Astronaut Soichi Noguchi posted a beautiful snapshot of the Milky Way galaxy from its prime location on the International Space Station (ISS), the stunning image also offers a glimpse of Earth some 250 miles away, according to Digital Trends.
The Japanese astronaut quickly emerged as a resident photographer among the station’s current crew after arriving there last year, regularly posting exciting photos of space, the moon, and various locations on Earth.
Many of the snapshots are captured from the station’s Dome Observatory, which has seven windows, which gives visiting astronauts a panoramic view of their surroundings.
And recently, several of the International Space Station crew members were posting photos captured through a window on SpaceX’s Crew Dragon Resilience spacecraft currently docked at the station, here’s a recent effort cut from Resilience by a NASA astronaut and current International Space Station crew member Mike Hopkins.
The American astronaut’s comment about “New Home” refers to a recent flight maneuver that moved the capsule from one docking port to another in preparation for the arrival of other spacecraft, of course, you don’t have to be on the International Space Station to get amazing images of space.
In keeping with its photography theme, NASA recently showcased the 20 best photos of the Earth captured over the years by various astronauts visiting the space station.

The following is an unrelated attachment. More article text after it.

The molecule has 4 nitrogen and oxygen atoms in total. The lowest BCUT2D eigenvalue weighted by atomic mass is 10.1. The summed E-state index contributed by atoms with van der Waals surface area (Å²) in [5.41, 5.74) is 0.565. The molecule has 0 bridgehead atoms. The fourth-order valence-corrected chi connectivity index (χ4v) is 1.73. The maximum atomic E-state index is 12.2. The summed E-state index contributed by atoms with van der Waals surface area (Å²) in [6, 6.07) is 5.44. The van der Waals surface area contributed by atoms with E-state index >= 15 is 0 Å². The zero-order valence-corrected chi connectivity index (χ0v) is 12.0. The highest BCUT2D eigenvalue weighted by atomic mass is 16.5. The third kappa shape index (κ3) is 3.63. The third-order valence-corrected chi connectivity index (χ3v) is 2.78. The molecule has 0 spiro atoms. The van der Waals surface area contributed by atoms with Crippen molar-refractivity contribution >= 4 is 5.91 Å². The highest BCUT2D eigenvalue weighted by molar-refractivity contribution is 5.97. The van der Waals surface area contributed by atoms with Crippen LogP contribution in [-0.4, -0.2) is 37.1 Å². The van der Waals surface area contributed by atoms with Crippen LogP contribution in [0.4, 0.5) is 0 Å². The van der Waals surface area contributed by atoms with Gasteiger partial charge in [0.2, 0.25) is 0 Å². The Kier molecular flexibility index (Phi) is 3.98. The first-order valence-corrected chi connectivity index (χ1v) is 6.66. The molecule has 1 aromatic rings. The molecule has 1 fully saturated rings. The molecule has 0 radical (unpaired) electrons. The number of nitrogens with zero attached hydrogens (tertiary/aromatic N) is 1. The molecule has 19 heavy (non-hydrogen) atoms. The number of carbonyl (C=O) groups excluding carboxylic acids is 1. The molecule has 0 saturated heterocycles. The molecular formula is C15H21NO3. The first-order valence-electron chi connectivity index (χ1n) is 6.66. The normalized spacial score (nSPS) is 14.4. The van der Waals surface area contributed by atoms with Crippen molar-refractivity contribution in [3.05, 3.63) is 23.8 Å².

The impressive photos include everything from stunning landscapes to sprawling cities, while many of the photos highlight some of the environmental challenges currently facing our planet.
Noguchi has spent a lot of time enjoying photography in space, he has been on the International Space Station since November 2020 and is due to return to Earth with Hopkins, Victor Glover and Shannon Walker aboard the Crew Dragon Resilience at the end of this month.
Three new crew members arrived on board the Russian Soyuz spacecraft last weekend, so there are currently 10 people on board.
Kate Robins of NASA, Sergey Rijjikov of the Russian Space Agency, and Sergey Cod-Svereshkov will also leave the International Space Station in the coming days after a six-month period in space, leaving room for four crew-2 astronauts who will arrive on another capsule later this month. Yes, it’s a very busy month for the International Space Station.